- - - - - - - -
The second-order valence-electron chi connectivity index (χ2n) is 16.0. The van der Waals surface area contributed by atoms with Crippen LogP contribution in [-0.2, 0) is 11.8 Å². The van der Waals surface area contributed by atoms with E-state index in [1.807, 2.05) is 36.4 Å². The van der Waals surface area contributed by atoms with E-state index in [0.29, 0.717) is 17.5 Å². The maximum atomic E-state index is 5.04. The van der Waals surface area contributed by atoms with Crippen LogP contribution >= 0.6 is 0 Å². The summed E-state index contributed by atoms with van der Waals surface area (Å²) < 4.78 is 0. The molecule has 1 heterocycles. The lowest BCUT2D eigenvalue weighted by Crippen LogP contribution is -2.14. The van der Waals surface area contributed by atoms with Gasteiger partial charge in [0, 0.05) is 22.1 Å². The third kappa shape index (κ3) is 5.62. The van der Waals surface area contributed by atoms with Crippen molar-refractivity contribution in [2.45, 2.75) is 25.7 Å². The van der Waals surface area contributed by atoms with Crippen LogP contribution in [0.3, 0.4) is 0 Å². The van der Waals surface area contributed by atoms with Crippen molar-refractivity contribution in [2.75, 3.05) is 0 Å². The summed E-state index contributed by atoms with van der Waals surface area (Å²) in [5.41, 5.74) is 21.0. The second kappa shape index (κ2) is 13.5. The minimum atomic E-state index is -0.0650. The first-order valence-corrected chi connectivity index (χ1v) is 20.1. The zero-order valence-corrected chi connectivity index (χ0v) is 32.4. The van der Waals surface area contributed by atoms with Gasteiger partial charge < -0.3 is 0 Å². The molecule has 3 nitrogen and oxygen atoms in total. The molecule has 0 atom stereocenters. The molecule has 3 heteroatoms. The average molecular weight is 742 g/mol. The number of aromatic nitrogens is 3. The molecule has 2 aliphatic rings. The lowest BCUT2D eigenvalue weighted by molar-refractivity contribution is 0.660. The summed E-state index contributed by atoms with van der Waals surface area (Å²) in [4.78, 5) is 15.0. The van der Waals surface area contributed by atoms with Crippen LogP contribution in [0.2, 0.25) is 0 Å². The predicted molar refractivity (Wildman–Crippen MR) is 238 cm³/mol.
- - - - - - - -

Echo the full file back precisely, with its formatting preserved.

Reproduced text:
The second-order valence-electron chi connectivity index (χ2n) is 16.0. The van der Waals surface area contributed by atoms with Crippen LogP contribution in [-0.2, 0) is 11.8 Å². The van der Waals surface area contributed by atoms with E-state index in [1.807, 2.05) is 36.4 Å². The van der Waals surface area contributed by atoms with E-state index in [0.29, 0.717) is 17.5 Å². The maximum atomic E-state index is 5.04. The van der Waals surface area contributed by atoms with Crippen LogP contribution >= 0.6 is 0 Å². The summed E-state index contributed by atoms with van der Waals surface area (Å²) < 4.78 is 0. The molecule has 1 heterocycles. The lowest BCUT2D eigenvalue weighted by Crippen LogP contribution is -2.14. The van der Waals surface area contributed by atoms with Gasteiger partial charge in [0, 0.05) is 22.1 Å². The third kappa shape index (κ3) is 5.62. The van der Waals surface area contributed by atoms with Crippen molar-refractivity contribution in [2.45, 2.75) is 25.7 Å². The van der Waals surface area contributed by atoms with Crippen LogP contribution in [0.3, 0.4) is 0 Å². The van der Waals surface area contributed by atoms with Crippen molar-refractivity contribution in [2.75, 3.05) is 0 Å². The summed E-state index contributed by atoms with van der Waals surface area (Å²) in [5.41, 5.74) is 21.0. The second kappa shape index (κ2) is 13.5. The minimum atomic E-state index is -0.0650. The first-order valence-corrected chi connectivity index (χ1v) is 20.1. The zero-order valence-corrected chi connectivity index (χ0v) is 32.4. The van der Waals surface area contributed by atoms with Gasteiger partial charge < -0.3 is 0 Å². The molecule has 3 nitrogen and oxygen atoms in total. The molecule has 0 atom stereocenters. The molecule has 3 heteroatoms. The average molecular weight is 742 g/mol. The number of aromatic nitrogens is 3. The molecule has 2 aliphatic rings. The lowest BCUT2D eigenvalue weighted by molar-refractivity contribution is 0.660. The summed E-state index contributed by atoms with van der Waals surface area (Å²) in [4.78, 5) is 15.0. The van der Waals surface area contributed by atoms with Crippen LogP contribution in [0.2, 0.25) is 0 Å². The predicted molar refractivity (Wildman–Crippen MR) is 238 cm³/mol.